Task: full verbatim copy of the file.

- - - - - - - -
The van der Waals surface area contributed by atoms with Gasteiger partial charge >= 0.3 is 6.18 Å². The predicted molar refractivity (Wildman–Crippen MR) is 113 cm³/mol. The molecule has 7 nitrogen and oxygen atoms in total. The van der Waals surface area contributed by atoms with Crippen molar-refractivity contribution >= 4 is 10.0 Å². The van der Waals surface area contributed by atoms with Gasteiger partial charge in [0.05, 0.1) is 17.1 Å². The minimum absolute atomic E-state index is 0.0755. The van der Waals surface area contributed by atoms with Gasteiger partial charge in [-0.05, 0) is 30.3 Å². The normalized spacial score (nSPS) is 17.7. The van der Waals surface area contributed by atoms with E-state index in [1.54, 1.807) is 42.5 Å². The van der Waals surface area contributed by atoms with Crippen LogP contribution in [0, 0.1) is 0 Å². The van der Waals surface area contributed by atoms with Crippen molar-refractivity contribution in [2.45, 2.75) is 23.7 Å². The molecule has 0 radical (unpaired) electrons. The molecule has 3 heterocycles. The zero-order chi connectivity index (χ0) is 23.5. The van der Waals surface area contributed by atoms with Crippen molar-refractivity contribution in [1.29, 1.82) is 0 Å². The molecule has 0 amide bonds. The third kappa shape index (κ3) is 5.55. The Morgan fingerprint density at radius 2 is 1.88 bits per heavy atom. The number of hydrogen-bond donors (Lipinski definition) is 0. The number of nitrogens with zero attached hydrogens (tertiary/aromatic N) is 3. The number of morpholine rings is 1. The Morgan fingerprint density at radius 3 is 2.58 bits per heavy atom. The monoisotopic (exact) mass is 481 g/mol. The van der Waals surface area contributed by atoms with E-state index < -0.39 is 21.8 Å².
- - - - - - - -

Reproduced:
The van der Waals surface area contributed by atoms with Gasteiger partial charge >= 0.3 is 6.18 Å². The predicted molar refractivity (Wildman–Crippen MR) is 113 cm³/mol. The molecule has 7 nitrogen and oxygen atoms in total. The van der Waals surface area contributed by atoms with Crippen molar-refractivity contribution >= 4 is 10.0 Å². The van der Waals surface area contributed by atoms with Gasteiger partial charge in [0.05, 0.1) is 17.1 Å². The minimum absolute atomic E-state index is 0.0755. The van der Waals surface area contributed by atoms with Gasteiger partial charge in [-0.05, 0) is 30.3 Å². The normalized spacial score (nSPS) is 17.7. The van der Waals surface area contributed by atoms with E-state index in [1.54, 1.807) is 42.5 Å². The van der Waals surface area contributed by atoms with Crippen LogP contribution in [0, 0.1) is 0 Å². The van der Waals surface area contributed by atoms with Crippen molar-refractivity contribution in [2.45, 2.75) is 23.7 Å². The molecule has 0 radical (unpaired) electrons. The molecule has 3 heterocycles. The zero-order chi connectivity index (χ0) is 23.5. The van der Waals surface area contributed by atoms with Crippen molar-refractivity contribution in [1.29, 1.82) is 0 Å². The molecule has 0 amide bonds. The third kappa shape index (κ3) is 5.55. The Morgan fingerprint density at radius 2 is 1.88 bits per heavy atom. The number of hydrogen-bond donors (Lipinski definition) is 0. The number of nitrogens with zero attached hydrogens (tertiary/aromatic N) is 3. The number of morpholine rings is 1. The Morgan fingerprint density at radius 3 is 2.58 bits per heavy atom. The monoisotopic (exact) mass is 481 g/mol. The van der Waals surface area contributed by atoms with E-state index < -0.39 is 21.8 Å².